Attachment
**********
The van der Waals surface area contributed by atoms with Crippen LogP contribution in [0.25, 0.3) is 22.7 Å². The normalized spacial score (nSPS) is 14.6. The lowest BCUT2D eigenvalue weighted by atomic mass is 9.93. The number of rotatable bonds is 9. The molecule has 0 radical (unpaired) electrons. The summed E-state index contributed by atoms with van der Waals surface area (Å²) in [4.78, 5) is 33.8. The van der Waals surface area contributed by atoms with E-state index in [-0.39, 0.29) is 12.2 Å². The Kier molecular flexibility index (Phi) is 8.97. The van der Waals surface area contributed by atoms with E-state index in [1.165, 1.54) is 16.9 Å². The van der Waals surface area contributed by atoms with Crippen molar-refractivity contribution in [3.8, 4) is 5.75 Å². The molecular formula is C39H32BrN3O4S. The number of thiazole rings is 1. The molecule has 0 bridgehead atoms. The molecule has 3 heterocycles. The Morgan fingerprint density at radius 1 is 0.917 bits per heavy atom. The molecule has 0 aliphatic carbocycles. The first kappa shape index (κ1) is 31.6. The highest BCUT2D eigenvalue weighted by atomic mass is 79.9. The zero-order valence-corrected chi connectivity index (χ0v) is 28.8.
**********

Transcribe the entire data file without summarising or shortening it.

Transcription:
The van der Waals surface area contributed by atoms with Crippen LogP contribution in [0.25, 0.3) is 22.7 Å². The normalized spacial score (nSPS) is 14.6. The lowest BCUT2D eigenvalue weighted by atomic mass is 9.93. The number of rotatable bonds is 9. The molecule has 0 radical (unpaired) electrons. The summed E-state index contributed by atoms with van der Waals surface area (Å²) in [4.78, 5) is 33.8. The van der Waals surface area contributed by atoms with E-state index in [-0.39, 0.29) is 12.2 Å². The Kier molecular flexibility index (Phi) is 8.97. The van der Waals surface area contributed by atoms with E-state index in [1.165, 1.54) is 16.9 Å². The van der Waals surface area contributed by atoms with Crippen molar-refractivity contribution in [3.8, 4) is 5.75 Å². The molecular formula is C39H32BrN3O4S. The number of thiazole rings is 1. The molecule has 0 bridgehead atoms. The molecule has 3 heterocycles. The Morgan fingerprint density at radius 1 is 0.917 bits per heavy atom. The molecule has 0 aliphatic carbocycles. The first kappa shape index (κ1) is 31.6. The highest BCUT2D eigenvalue weighted by atomic mass is 79.9. The zero-order valence-corrected chi connectivity index (χ0v) is 28.8.